Potty Plan: What To Do If Your Potty Training Fails

Potty Training Your Dog

By: Drew Webster, CPDT-KA

 

Dogs have no idea when they first enter an environment if they are allowed to relieve themselves or not. It is our job as pet parents to manage the environment, the resources and the amount of time between potty breaks carefully to create a consistent routine. Dogs that are most likely to have potty problems usually are relatively new to the environment, get food throughout the day (free feeders or excessive treats throughout the day), have full access to all areas of the home and inconsistencies in their routine.

Frequently, I meet pet parents who are sure their dog is going potty in the home out of spite or anger toward them. Dog’s don’t relieve themselves indoors to get even with us or to send us a message. The only message you should receive if you find an accident is that you waited too long between potty breaks or your routine is not predictable enough for your dog. There is one dog training tip too many pet parents seem to receive and it has no merit. It is the advice to “rub the dogs nose in it” when you find they have soiled in the home. Not only does this not teach the dog anything but it could severely impede your training and harm your relationship with your dog. DO NOT RUB THE DOG’S NOSE IN THE MESS.

If you are having problems with your potty training routine, go back to step one with your dog and set up a “Potty Plan” to achieve success. The key to any potty training plan is managing resources and the environment combined with good timing and consistency. Let’s break this plan down.

Feeding schedule: Free feeding a dog is a popular idea among pet owners with new puppies or picky eaters but it actually reinforces the idea that there will always be food in the bowl and it can decrease the dogs desire to eat on a set schedule. I don’t recommend free feeding dogs if they are having a hard time with potty training because it adds difficulty to the timing of potty breaks. It is better to establish a feeding schedule either two or three times a day. Consult your veterinarian to make sure the amount you are feeding and diet are appropriate for your dogs breed, size and life stage.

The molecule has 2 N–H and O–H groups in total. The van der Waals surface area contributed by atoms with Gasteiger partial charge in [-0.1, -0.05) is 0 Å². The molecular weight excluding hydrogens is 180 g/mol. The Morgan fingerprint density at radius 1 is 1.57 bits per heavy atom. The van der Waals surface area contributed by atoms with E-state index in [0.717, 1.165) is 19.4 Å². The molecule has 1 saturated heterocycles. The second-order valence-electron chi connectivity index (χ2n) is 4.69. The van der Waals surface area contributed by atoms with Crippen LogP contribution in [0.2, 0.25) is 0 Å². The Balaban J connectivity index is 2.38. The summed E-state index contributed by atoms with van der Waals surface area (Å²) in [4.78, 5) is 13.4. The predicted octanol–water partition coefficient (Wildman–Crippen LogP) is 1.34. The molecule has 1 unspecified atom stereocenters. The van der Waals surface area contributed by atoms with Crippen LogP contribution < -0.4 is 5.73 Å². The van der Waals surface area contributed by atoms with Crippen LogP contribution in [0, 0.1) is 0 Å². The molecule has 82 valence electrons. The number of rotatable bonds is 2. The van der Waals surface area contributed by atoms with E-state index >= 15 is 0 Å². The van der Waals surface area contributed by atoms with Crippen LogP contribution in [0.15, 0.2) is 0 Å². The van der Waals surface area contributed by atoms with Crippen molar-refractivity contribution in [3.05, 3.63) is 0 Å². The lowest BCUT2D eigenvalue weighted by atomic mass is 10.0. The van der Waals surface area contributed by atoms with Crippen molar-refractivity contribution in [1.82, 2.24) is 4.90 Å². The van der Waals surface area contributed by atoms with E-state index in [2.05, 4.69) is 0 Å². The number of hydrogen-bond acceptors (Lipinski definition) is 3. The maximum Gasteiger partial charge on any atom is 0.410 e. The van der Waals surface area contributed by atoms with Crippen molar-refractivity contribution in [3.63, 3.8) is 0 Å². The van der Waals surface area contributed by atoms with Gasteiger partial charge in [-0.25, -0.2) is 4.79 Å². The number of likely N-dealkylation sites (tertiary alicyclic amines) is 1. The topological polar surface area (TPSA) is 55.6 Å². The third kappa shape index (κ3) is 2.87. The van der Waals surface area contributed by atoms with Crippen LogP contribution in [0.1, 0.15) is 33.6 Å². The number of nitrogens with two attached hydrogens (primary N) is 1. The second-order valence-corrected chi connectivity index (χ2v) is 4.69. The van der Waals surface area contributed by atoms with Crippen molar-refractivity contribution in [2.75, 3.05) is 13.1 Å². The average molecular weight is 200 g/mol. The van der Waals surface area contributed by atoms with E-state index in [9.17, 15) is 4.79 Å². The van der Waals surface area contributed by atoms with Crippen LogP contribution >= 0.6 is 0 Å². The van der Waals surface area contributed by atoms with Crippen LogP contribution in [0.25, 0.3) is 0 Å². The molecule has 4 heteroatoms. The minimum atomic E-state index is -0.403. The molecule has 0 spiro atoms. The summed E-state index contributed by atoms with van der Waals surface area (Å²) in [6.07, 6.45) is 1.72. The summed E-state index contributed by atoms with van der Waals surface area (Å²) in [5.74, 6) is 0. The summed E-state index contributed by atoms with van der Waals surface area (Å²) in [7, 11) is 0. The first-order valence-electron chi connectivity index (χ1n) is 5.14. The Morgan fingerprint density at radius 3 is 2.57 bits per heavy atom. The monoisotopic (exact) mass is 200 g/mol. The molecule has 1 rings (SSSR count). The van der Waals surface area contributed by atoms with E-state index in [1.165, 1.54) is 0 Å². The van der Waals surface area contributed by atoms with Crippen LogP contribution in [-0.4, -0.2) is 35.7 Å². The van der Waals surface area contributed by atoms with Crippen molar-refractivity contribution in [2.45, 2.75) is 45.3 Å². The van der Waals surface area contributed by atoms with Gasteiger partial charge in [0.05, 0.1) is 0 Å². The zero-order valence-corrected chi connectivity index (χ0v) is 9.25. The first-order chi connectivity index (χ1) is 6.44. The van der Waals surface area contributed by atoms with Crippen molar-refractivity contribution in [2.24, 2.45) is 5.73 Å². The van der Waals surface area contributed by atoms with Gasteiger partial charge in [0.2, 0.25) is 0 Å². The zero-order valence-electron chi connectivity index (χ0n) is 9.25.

Confinement: This is simply managing your dog’s environment. If you have beautiful carpet in one area of your home and hard wood or linoleum in another, try to keep the dog confined to the area that is easy to clean and won’t hold onto the odor should the dog have an accident. Many pet owners learn that using a crate, baby gates or an exercise pen in the home helps manage the dog between potty breaks. Being confined to a smaller area helps because most dogs don’t like to eliminate where they eat or sleep so crate training is a wonderful tool if done in a positive and consistent way. Consider feeding your dog in your confined dog appropriate area and then taking your dog out to a designated potty location shortly after feeding time. When you take your dog out, remain quiet, calm and still. Don’t go for a big walk or go somewhere interesting and new. Go to a familiar or hopefully the same spot to relieve your dog and wait patiently. If your dog goes potty he has earned your trust to be out and have access to your home. If he doesn’t go, give him a few more minutes in the confined space and then take him out again.

Timing is everything: dogs have very consistent digestive tracks if they are on a regular diet. Changes in food can result in an upset stomach or loosening of their stool. Find a diet that is healthy and helps your dog have regular and solid stool. Keep rich treats to a minimum and remember, any changes to diet may require more frequent potty trips. If your dog has a consistent feeding schedule, it will make potty-break timing easier to manage. When your dog eliminates in an appropriate area in front of you, give him some feedback such as saying, “Good Potty”. This help name the behavior and let him know that he made a good choice on location to relieve himself.

Alternative potty plans can include potty pads or indoor potty stations for urban dwellers, or if you have a long distance between your apartment and the nearest appropriate potty area. If you have a small outdoor deck or landing area, you can set up a turf potty station when your dog is new to the environment. Then work toward going potty outside as your dog establishes a routine. Another option for pet parents who don’t want to use crates or confinement is tethering. This is where you tie your dog to you. The idea of tethering is your dog is with you, and you can rush outside if nature calls. It also prevents him from slipping into the next room when nature calls.

If you continue to have issues and your routine is very established, mention it the next time you see your veterinarian to make sure there are not any medical issues keeping you and your dog from being successful. If your dog has accidents inside, use a pet stain and odor removing product to completely remove the enzymes left behind by pet elimination. This is key so the odor doesn’t trigger your dog to potty in that area again.

Now you have a potty plan. Remember schedule, timing, confinement and lots of praise when your dog goes potty in the appropriate area.